My friend, Kim, wrote a blog post recently called “Why I want to want to be last“. She writes a blog called Mom’s First Cup. She writes so well and she always speaks about things that stab me right in the heart, in a good-ish way. She recently wrote about sensitivity and what that looks like for her. I am pretty sure she can read my thoughts exactly because she wrote it how it is (for me).
Here are some excerpts from her post:
“Sensitive is seeing things that aren’t always even there. Sensitive is assigning malicious motives to a less-than-enthusiastic hello or a preemptive goodbye. Sensitive is torturous reflections about what did they mean and were they talking about me. Sensitive is soft and tender easily turned hard and prideful. Because what they said or what they didn’t say or what they might have said if they had the guts is so painful because it makes us feel less right. Less heard. Less understood. And my immediate reaction to feeling these things is to make myself more right. More heard. More understood.
It’s why I have lengthy, eloquent arguments in my head ALL THE TIME. And honestly, I sound so good in these arguments. So incredibly right. I can’t recall if the other person talks at all. But if they do I am sure they speak words of repentance, and understanding, and wow, I didn’t realize how right you were. And then after the imaginary arguments don’t make me feel any better I turn to Joel (husband) for validation. I ask him, do you think this person meant this by saying or not saying this, or by doing or not doing that, and he looks at me carefully and says, I don’t know.
At which point I insist that the person did mean what I thought they meant. And now that we’ve established that we can move on to talk about just how wrong they are. And just how right I am. And all of the very valid reasons why I am so right. And also, do you think I’m right? He usually advises me at this point to talk to the person if it’s really bothering me. Which is funny because, come on, who really does that? So in the end Joel doesn’t make me feel better. And I’m left with a frightening choice. Decide to assume the best about others and, particularly, their feelings towards me. Decide to admit that I might not be right. Or decide, in the end, that it just doesn’t matter.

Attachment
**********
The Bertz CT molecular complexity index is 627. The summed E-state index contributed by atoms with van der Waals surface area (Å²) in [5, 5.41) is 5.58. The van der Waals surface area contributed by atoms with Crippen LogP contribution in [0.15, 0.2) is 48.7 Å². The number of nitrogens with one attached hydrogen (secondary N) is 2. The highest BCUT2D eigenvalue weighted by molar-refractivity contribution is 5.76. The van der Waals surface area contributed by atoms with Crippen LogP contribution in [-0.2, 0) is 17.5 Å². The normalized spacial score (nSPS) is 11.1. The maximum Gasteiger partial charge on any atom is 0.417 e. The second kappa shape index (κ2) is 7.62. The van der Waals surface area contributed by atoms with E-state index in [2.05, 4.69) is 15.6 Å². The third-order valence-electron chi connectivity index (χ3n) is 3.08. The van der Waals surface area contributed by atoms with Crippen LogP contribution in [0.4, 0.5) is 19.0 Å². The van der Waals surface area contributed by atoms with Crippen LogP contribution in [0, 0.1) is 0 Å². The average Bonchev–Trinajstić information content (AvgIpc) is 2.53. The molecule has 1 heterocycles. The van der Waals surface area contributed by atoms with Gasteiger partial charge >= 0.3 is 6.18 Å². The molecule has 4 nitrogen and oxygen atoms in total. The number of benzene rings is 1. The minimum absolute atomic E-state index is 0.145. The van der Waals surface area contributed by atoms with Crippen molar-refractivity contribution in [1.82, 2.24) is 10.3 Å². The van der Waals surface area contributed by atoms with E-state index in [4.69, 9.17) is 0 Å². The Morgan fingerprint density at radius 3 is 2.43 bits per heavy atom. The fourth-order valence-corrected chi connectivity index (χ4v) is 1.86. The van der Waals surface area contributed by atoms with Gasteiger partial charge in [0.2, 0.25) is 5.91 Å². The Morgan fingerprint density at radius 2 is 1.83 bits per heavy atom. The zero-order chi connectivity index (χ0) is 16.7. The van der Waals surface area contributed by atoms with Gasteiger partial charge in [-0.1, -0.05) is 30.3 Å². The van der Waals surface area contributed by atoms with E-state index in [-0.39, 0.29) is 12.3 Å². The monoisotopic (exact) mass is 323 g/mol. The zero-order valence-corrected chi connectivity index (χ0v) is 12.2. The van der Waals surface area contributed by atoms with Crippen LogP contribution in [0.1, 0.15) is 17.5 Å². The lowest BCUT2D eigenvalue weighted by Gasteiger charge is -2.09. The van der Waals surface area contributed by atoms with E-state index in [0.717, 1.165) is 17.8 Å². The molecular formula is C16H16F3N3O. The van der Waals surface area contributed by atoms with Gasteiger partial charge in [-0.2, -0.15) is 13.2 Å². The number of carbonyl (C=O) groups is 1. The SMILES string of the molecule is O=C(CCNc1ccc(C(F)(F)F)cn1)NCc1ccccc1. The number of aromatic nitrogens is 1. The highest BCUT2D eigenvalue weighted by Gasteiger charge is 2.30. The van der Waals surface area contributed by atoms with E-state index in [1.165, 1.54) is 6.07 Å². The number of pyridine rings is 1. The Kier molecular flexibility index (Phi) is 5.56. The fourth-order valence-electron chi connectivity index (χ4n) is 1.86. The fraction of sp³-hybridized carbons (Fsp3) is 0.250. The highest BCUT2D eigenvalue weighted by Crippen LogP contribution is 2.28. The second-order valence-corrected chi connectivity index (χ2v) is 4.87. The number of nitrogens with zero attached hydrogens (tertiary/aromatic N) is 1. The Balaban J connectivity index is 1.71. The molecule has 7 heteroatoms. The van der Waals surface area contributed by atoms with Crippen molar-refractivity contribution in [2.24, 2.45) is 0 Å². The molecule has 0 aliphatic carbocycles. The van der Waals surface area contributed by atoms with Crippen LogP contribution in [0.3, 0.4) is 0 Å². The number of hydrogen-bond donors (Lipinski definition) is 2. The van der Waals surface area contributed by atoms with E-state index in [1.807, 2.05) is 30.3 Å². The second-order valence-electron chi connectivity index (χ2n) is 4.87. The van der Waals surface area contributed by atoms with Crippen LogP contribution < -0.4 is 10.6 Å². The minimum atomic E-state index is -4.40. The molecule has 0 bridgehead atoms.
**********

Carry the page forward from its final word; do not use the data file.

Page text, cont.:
That even if they meant the thing that I thought they meant or even if they completely misunderstood me and I was totally in the right, or even if there was a grain of truth to what they said or didn’t say and deep down I have to admit I wasn’t as right as I wanted to believe…. that even then, it doesn’t really matter. I don’t have to defend myself. I don’t have to prove myself. I don’t have to show anyone how right I am, or how worthy.”
“In defense of my absolute rightness. I waste a lot of time worrying. And sometimes it does take a hard conversation. It takes choking down my fear of confrontation and saying, this is how your words made me feel. It can go both ways from there, which can be really scary. But in the chance that it could save a friendship, it’s worth it. But oftentimes it’s not a friendship at stake. It’s my own pride. It’s my own voice inside saying, they don’t understand, they’re judging you, and they’re WRONG. It’s all about how I look to the person who said or didn’t say, who did or didn’t do. And deep, deep down, I want to look good. But what if it didn’t matter to me? Feeling misunderstood. Feeling judged. Feeling last. In fact, what if I sought to be last? I’m reading a book by Jen Hatmaker right now, Interrupted. In one chapter she talks about her choice to stop climbing to the top, whatever the top is, and instead to descend, right to the bottom.
She says this… “…once you hit bottom and recover somewhat from the descent, it is shockingly peaceful down there. It’s much quieter. The chaos of ego and pride recedes. It’s, well, kind of still and beautiful. I find myself exhaling and thinking less about the race going on up higher. Releasing the compulsion to be right, to be respected, to be understood, to be winning – if not natural, it’s certainly a relief.”
What if I let you believe whatever you want to believe about me, as long as it doesn’t hurt someone? What if I even let you think that I might be wrong? And what if I admit to myself that I, in fact, might be wrong? What if I stop fighting for my position, and let myself be last? It’s easier said than done, I’m sure. But I practiced it recently and, you know what? It felt really good. I let go of my need to be right. To be heard. To be understood. And the voices in my head finally quieted down. My racing heart slowed a bit. I was able to focus on my family and not on the person and the thing that was said or not said. ”
“Anyhow, all this to say, maybe last isn’t so bad. Maybe last leaves us more concerned with the people in front of us, and less obsessed with the finish line. Maybe choosing last can set us free from having to be first.”
After reading this post, I felt such relief. Relief about the conflict I have in my own head as it is being described and resolved. Relief because I don’t need to prove myself or make sure I am heard. Relief in being able to my pride go and focus on loving and being kind to others.